Depending on your overall health and lifestyle, you may receive either a one-time vaccine or you may need a follow-up booster a year after your initial vaccination (this will depend on the type of vaccine you received). Talk to your healthcare provider about what is best for you. 

Vaccines for overseas travel

Gearing up to see the world? Before hopping on that plane or shipping off on a cruise, be sure to know what vaccines you may need before you leave. When it comes to vaccines needed for travel, it’ll depend on which country you’re visiting. One easy way to do this is to go to the CDC’s website and input your travel destination.

In general, if you’re traveling overseas from the United States, you can expect to need vaccinations against illnesses like: 

  • COVID-19 (boosters included). 
  • Typhoid. 
  • Rabies. 
  • Cholera.
  • Polio.
  • Yellow fever.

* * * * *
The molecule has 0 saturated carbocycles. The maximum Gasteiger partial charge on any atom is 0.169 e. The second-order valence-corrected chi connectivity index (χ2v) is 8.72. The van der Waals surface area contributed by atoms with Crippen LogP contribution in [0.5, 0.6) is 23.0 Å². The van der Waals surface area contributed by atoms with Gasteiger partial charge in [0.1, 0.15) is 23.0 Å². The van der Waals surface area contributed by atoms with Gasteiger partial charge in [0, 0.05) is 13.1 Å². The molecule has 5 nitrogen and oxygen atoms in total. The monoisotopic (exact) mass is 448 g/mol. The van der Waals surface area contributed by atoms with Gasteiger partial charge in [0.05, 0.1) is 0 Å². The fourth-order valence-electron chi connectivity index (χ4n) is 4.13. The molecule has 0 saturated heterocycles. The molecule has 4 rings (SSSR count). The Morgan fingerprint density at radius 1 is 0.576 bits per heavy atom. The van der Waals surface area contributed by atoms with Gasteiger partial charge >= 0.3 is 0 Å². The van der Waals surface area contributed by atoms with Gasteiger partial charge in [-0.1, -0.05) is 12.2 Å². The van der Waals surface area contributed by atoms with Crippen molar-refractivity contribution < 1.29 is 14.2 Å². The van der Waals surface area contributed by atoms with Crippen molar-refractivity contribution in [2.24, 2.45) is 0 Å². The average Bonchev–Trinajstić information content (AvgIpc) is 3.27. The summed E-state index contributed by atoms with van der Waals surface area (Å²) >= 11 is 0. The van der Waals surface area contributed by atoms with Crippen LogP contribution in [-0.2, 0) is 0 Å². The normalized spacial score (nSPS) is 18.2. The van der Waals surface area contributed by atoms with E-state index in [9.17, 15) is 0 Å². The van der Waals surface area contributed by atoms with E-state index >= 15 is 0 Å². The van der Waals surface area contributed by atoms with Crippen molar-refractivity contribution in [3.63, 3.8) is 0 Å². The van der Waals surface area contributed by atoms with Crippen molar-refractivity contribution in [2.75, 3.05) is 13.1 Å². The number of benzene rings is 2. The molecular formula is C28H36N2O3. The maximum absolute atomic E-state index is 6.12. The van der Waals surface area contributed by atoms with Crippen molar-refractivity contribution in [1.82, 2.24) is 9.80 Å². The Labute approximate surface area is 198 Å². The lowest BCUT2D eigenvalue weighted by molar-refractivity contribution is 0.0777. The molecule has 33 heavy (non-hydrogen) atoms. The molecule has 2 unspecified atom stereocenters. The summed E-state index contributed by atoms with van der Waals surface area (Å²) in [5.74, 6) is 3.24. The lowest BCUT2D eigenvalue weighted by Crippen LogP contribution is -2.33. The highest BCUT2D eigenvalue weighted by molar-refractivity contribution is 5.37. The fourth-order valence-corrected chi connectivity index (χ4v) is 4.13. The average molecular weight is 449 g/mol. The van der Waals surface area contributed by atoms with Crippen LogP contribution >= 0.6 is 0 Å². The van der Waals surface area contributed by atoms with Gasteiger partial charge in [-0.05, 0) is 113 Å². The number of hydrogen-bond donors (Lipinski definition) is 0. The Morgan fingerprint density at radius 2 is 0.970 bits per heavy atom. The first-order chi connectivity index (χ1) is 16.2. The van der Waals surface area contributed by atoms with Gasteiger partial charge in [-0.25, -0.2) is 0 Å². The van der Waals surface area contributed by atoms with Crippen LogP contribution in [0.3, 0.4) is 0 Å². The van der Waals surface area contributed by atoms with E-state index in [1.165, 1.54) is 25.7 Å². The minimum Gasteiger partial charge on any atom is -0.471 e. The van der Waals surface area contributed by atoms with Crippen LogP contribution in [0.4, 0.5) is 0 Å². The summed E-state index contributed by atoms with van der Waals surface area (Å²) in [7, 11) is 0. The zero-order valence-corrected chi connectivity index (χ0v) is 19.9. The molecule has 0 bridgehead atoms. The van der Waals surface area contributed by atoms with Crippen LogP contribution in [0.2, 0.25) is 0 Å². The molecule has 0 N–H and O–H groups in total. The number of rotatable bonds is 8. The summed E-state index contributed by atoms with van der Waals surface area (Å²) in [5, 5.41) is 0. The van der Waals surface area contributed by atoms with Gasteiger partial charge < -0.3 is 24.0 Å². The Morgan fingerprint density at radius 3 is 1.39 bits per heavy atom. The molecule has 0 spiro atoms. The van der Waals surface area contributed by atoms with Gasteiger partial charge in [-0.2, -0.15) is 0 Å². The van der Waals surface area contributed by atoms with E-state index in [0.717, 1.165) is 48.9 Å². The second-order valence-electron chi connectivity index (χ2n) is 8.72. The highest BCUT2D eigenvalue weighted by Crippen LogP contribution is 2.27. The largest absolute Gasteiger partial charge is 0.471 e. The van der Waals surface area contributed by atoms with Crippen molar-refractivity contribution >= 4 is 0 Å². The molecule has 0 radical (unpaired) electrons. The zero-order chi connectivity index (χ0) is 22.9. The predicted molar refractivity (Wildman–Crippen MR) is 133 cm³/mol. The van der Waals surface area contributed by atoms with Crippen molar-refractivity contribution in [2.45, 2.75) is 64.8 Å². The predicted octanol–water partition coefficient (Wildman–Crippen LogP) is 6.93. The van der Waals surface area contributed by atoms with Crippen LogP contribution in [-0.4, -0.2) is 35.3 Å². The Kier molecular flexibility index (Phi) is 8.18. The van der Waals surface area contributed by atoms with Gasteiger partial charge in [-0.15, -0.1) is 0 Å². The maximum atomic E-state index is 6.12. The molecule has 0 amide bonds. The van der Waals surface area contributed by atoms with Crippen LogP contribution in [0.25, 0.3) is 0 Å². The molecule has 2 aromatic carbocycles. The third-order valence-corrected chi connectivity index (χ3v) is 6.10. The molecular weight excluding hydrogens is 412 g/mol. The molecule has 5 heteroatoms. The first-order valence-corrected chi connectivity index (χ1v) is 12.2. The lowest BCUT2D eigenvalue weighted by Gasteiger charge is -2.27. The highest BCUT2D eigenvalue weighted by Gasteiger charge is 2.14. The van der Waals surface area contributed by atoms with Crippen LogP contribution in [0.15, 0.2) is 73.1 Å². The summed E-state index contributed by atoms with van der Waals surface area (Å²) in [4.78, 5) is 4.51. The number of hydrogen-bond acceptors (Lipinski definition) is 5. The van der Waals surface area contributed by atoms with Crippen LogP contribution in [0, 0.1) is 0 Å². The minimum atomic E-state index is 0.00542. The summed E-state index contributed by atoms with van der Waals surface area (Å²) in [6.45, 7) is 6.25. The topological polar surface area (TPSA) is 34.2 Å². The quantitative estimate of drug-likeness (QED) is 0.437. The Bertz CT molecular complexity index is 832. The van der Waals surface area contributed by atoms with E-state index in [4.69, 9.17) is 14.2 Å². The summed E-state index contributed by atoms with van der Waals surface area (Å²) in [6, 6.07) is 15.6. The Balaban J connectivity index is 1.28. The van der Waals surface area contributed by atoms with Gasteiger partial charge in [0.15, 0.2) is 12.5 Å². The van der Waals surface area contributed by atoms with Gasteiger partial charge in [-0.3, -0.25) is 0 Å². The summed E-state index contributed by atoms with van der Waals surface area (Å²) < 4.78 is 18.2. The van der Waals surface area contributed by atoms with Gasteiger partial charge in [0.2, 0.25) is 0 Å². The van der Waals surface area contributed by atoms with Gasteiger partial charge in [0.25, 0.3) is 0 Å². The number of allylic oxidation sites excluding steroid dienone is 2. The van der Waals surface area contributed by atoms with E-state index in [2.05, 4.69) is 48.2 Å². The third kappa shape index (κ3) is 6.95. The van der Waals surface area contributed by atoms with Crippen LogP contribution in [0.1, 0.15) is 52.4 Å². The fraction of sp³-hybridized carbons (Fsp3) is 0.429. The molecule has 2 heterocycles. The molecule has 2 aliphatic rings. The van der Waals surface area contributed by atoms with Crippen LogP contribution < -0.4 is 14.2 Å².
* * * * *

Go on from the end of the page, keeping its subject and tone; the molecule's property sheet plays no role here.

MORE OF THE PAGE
• Japanese encephalitis 

Vaccines for healthcare workers

If you work in healthcare, it’s important that you stay current on all the vaccines listed above, along with some special immunizations required for providers working in certain areas, such as the meningococcal vaccine.

How to test your immunity

While your vaccination requirements may change as you age, it can also depend on your immunity as well. If you’re wondering how equipped your body is to fight back against certain diseases, you may consider getting an antibody test. Depending on your results, you may find out you’re immune or more protected against certain diseases. Or in other cases, it may be recommended for you to get additional boosters for protection. 

If you haven’t received any vaccinations since you sat in your pediatrician’s office as a kid, it’s time to ensure your immunity is where it should be. Schedule an appointment with your primary care provider to discuss your vaccinations and what you need to keep healthy and protected.